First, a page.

Letters of Note
Our postman is knackered. The poor man has had a lot on his plate recently. I think he may request a new, quieter round, perhaps one where he sees my be-spectacled face and tea-stained dressing gown slightly less often. I, on the other hand, am in heaven. Not literally (not yet), but in writing-paper, parcel and ink heaven. From around the world, from inner spiral and outer circles, post has arrived. Letters have been laughed over. Parcels opened. Cards have been wept on. And now, the letters need to be shared, because if there was ever correspondence deserving of a wider audience, this is it.
My letters of note have begun to fall into distinct categories.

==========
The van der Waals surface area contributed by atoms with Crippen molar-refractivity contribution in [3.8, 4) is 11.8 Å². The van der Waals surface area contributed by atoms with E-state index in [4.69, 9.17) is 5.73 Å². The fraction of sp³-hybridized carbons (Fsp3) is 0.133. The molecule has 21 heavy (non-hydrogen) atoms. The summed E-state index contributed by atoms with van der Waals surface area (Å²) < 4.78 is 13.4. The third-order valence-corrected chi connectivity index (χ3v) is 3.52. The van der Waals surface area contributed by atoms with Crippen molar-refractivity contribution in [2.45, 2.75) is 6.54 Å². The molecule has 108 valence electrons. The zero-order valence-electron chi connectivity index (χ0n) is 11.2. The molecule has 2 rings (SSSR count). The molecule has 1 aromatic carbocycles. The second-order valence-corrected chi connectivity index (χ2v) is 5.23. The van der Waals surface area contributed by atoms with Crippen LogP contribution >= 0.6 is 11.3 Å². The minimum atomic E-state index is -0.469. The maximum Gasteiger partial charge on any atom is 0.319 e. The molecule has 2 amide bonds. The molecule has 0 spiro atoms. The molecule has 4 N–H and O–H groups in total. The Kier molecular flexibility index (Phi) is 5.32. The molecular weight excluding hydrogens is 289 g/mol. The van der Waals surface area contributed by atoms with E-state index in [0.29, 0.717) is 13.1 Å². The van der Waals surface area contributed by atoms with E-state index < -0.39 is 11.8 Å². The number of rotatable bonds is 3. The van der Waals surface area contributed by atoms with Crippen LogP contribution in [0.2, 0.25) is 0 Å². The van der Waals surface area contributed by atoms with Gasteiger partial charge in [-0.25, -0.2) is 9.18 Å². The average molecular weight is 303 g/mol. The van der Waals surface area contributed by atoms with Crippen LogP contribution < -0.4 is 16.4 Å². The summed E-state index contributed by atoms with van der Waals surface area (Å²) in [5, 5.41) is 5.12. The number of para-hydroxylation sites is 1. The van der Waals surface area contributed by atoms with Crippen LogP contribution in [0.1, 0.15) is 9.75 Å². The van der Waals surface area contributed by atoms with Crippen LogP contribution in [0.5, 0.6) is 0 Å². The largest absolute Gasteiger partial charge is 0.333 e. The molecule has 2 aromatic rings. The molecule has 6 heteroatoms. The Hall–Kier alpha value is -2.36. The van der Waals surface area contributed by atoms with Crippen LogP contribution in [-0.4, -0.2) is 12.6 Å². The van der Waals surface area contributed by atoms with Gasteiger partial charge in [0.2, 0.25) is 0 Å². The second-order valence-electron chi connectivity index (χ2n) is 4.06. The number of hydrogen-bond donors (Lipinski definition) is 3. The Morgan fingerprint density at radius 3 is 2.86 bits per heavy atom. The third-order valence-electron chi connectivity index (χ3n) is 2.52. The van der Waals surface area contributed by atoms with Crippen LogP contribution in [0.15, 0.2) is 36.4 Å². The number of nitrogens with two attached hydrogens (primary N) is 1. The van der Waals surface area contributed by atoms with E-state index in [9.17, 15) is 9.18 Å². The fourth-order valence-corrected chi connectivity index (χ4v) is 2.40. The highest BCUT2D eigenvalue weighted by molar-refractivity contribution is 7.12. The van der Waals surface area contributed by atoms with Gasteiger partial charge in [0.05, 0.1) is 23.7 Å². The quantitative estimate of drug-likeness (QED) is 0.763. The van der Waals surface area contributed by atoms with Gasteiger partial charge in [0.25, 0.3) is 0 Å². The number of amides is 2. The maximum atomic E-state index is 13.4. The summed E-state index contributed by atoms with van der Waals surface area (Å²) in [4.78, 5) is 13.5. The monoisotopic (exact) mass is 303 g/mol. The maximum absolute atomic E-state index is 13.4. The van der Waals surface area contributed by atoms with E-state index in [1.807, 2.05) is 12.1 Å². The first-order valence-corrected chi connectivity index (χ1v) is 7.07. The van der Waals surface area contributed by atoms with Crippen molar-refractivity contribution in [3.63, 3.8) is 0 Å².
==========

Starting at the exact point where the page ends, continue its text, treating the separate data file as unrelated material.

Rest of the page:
First, we have letters of the past. I love to hear from you, my erstwhile class-mates, co-workers, boyfriends, beer-drinkers. I wonder if you are creeping out of the woodwork with the sole purpose of brightening my mornings. I am becoming increasingly like my centenarian Grandmother, in a blissful reverie of youth, facilitated by your letters and (O! horror!) photos. I have been reminded of my fourteen-year old self. Apparently I was kind, and my hair was shiny. I remember putting a lot of effort into my shiny hair, and very little into being kind, so someone from school remembering me as not all bad is a great relief. I have been transported back to the sixth form, which I spent wearing the clothes of a middle-aged woman (why, when I actually had the body for it, did I not wear actual hot-off-the-streets fashion?) I must have been the only teenage raver wearing Jigsaw and Hobbs as I dabbled in class-A drugs and hard house. University seems less distant, though it was nearer twenty years ago than ten, because so many faces are still around me now – though now with far better hair. But still, so many wise, interesting people who are no longer in my daily life, but who have written to tell me about theirs. To tell me of manifold career changes, of children, of things that have happened that they wished hadn’t, and things that have happened that they always wanted. They have reminded me of the outwardly confident, inwardly terrified eighteen year-old who turned up Hopkins’ towery city all those years ago. The girl who wore brightly coloured g-strings (though I suspect false-memory syndrome from this particular correspondent; the g-string wearer was actually the cool girl the room below me rocking a leopard skin coat, with a talent for darts and a perfect memory for song-lyrics); the Kate who was won over by all these fascinating new people who would talk about Shakespeare as well as unrequited love; the Kate who developed a suspicious new interest in Rugby (players) but hadn’t the sense to realise that eating chips with cheese and salad cream every night might lead to some extra pounds here and there.